As many have pointed out, since about 4 p.m. on August 12, the media coverage of Charlottesville has been much more about President Trump’s statements than about James Fields, Heather Heyer, an auto ramming, a riot, a white supremacist rally, or a statue of Robert E. Lee.
Talking heads, Capitol Hill pontificators, CEOs, and ordinary folks on Facebook have criticized the president’s Saturday remarks as inadequate at best and an oblique expression of complicity with the Ku Klux Klan at worst. For one erstwhile supporter they necessitated a clean break with the president. Julius Krein explained to Slate that he was forced to revise his views of Trump by “the simple and obvious fact that somebody died, and it was obvious that there was some neo-Nazi psychopath who killed that person. To not state the obvious, to fail to ‘tell it like it is,’ I thought was pathetic.”
It’s easy to see why Krein would think that President Trump was expected to address one simple and obvious fact—that a neo-nazi murdered someone in Charlottesville—because Krein, like virtually everybody, acquired his information about the president’s statement from the media. For example, the report about the events of August 12 on NPR’s website indicates, with respect to Trump’s statement, that the “obvious” facts about Charlottesville were exactly those mentioned by Krein, and it even notes that although President Trump approached the microphone about an hour after the car ramming, his remarks somehow overlooked both the ramming and its victims. Sure sounds like the president flunked a no-brainer, or was up to something odd.
Unfortunately for the president’s critics, what was obvious to them whenever this completed narrative reached them could not have been obvious to President Trump when he began to speak at 3:35 p.m.. Why? Because at that moment it was not obvious to anybody. The hospital where the victims of the car ramming were being treated announced that one person was dead and 19 were wounded at 3:53, more than 10 minutes after the president finished his remarks.
It is true that the mayor of Charlottesville had tweeted information about an unspecified death at 3:16, but the tweet did not link the fatality to the car ramming or to any specific cause. So when Trump was preparing his statement, and while he gave it, he did not know the “obvious fact” that Krein and so many others now insist he ought to have addressed, that a person had been killed. And he also did not know that her killer was a neo-nazi psychopath, because the driver’s identity was not announced by the police until 9:46 pm.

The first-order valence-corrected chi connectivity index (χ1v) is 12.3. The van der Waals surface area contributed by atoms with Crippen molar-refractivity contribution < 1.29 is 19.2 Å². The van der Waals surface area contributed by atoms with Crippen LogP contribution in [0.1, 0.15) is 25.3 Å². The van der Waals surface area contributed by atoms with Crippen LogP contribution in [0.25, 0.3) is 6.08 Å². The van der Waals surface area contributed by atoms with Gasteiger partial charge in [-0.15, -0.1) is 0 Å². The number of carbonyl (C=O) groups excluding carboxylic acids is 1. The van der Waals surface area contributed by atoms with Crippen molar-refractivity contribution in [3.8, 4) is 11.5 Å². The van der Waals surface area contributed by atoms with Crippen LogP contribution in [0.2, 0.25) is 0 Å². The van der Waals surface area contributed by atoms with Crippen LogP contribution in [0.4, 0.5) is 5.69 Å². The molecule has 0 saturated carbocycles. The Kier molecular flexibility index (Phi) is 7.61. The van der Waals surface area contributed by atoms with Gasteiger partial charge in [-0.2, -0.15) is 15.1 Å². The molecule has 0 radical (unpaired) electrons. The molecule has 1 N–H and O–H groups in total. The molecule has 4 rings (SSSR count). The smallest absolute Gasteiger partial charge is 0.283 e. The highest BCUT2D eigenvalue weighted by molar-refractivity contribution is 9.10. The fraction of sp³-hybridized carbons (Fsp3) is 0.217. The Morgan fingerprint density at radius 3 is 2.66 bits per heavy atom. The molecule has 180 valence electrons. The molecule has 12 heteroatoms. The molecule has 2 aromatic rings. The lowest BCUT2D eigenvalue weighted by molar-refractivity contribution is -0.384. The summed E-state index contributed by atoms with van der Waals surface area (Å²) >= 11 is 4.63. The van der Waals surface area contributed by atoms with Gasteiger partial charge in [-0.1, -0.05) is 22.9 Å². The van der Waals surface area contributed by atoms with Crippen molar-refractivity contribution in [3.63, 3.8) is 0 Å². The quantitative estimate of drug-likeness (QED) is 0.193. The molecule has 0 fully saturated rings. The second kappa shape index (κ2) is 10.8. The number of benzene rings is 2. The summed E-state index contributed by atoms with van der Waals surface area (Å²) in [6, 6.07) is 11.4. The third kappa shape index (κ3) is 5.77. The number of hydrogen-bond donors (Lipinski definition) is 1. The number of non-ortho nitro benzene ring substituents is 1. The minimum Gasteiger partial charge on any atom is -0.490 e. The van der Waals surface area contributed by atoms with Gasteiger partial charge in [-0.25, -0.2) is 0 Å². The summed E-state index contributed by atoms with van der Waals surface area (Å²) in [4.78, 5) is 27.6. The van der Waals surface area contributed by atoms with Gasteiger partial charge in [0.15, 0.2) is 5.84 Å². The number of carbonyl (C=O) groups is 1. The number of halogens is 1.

In fact, when President Trump addressed the cameras on the afternoon of August 12, he was not there to share with the nation his views of a terrorist attack, as many with 20/20 hindsight suppose. He was there to offer reflections on a disturbing riot which had been going on in Charlottesville since about 11:00 a.m., and about which he had already commented in a tweet at 1:19 p.m., when the simple and obvious fact that now summarizes Charlottesville to everybody was as unobvious as it could possibly be, because it hadn’t happened, and nobody imagined that it would (except possibly James Fields). From about 11:30 a.m. to 1:42 p.m. (when the ramming occurred) the obvious fact of Charlottesville was an ongoing riot, and this continued to be the case at 3:35 p.m. when the car ramming, its effects, and its causes were still subjects of unconfirmed report and speculation.
The president did not choose the time of his statement because it was opportune with respect to the status of the events in Charlottesville, but because a media appearance about a different matter was already scheduled for that hour. If his schedule had been free, then within about 20 minutes of 3:35 he likely would have learned part of what is now so crystal clear to Krein and others, and his eventual statement would probably have been very different. But at 3:35 he could not craft a statement around an event, the facts of which were not yet established and confirmed, much less obvious to everybody.
We have heard a lot of hyperventilating about the president’s “moral leadership” from Monday morning quarterbacks who have never played the game at the president’s level and who in this case didn’t even watch a complete broadcast of it. If the media story on which they rely had been only about Charlottesville itself, it would not have been egregiously misinformative to start reports with the most critical events. A woman was killed by a neo-nazi at a white supremacist rally in Charlottesville: that tells the public the most important thing that happened in Charlottesville on August 12. But in a story about the president’s statement—and that was and remains the actual banner story in the media coverage—it is nothing if not malicious negligence to omit all information about how the facts became available and what was known at the specific time the president made his statement. This fake news smear is a moral disgrace to journalism. Talk about unfitness for a job.
As for the many wise and decent Americans who have consumed this tainted product and condemned President Trump’s comments about Charlottesville as tantamount to racism—no doubt they share the general condemnation of lynching, and deem it a sin with whose perpetrators they have nothing in common. But they should reflect that assembling a lynch mob needed more than race hatred, and sometimes not even that. Hasty and lawless indignation hasn’t disappeared from our midst, and many of the president’s righteous accusers seem even proud to flaunt it.